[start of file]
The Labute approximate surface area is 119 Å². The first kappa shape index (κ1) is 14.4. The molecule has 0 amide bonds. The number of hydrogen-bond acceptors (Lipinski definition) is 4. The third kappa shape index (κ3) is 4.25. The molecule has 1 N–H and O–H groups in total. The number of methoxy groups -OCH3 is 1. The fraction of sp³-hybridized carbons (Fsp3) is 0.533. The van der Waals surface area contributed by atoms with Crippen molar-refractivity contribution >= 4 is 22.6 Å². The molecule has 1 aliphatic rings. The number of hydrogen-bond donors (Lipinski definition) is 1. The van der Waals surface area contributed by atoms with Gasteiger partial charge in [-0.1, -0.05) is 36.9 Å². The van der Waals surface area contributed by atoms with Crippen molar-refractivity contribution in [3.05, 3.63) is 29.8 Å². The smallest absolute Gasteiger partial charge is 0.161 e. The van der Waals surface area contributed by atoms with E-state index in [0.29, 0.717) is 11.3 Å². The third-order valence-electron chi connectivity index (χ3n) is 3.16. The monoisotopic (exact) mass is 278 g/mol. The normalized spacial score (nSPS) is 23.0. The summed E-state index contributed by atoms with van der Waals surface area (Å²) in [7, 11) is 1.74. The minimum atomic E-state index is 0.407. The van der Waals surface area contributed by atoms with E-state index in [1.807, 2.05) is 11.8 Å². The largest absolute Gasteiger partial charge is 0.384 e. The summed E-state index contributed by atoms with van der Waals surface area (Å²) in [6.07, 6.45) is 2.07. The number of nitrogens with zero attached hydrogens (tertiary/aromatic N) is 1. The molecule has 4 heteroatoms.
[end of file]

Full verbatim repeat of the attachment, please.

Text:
The Labute approximate surface area is 119 Å². The first kappa shape index (κ1) is 14.4. The molecule has 0 amide bonds. The number of hydrogen-bond acceptors (Lipinski definition) is 4. The third kappa shape index (κ3) is 4.25. The molecule has 1 N–H and O–H groups in total. The number of methoxy groups -OCH3 is 1. The fraction of sp³-hybridized carbons (Fsp3) is 0.533. The van der Waals surface area contributed by atoms with Crippen molar-refractivity contribution >= 4 is 22.6 Å². The molecule has 1 aliphatic rings. The number of hydrogen-bond donors (Lipinski definition) is 1. The van der Waals surface area contributed by atoms with Gasteiger partial charge in [-0.1, -0.05) is 36.9 Å². The van der Waals surface area contributed by atoms with Crippen molar-refractivity contribution in [3.05, 3.63) is 29.8 Å². The smallest absolute Gasteiger partial charge is 0.161 e. The van der Waals surface area contributed by atoms with E-state index in [0.29, 0.717) is 11.3 Å². The third-order valence-electron chi connectivity index (χ3n) is 3.16. The monoisotopic (exact) mass is 278 g/mol. The normalized spacial score (nSPS) is 23.0. The summed E-state index contributed by atoms with van der Waals surface area (Å²) in [7, 11) is 1.74. The minimum atomic E-state index is 0.407. The van der Waals surface area contributed by atoms with E-state index in [1.807, 2.05) is 11.8 Å². The largest absolute Gasteiger partial charge is 0.384 e. The summed E-state index contributed by atoms with van der Waals surface area (Å²) in [6.07, 6.45) is 2.07. The number of nitrogens with zero attached hydrogens (tertiary/aromatic N) is 1. The molecule has 4 heteroatoms.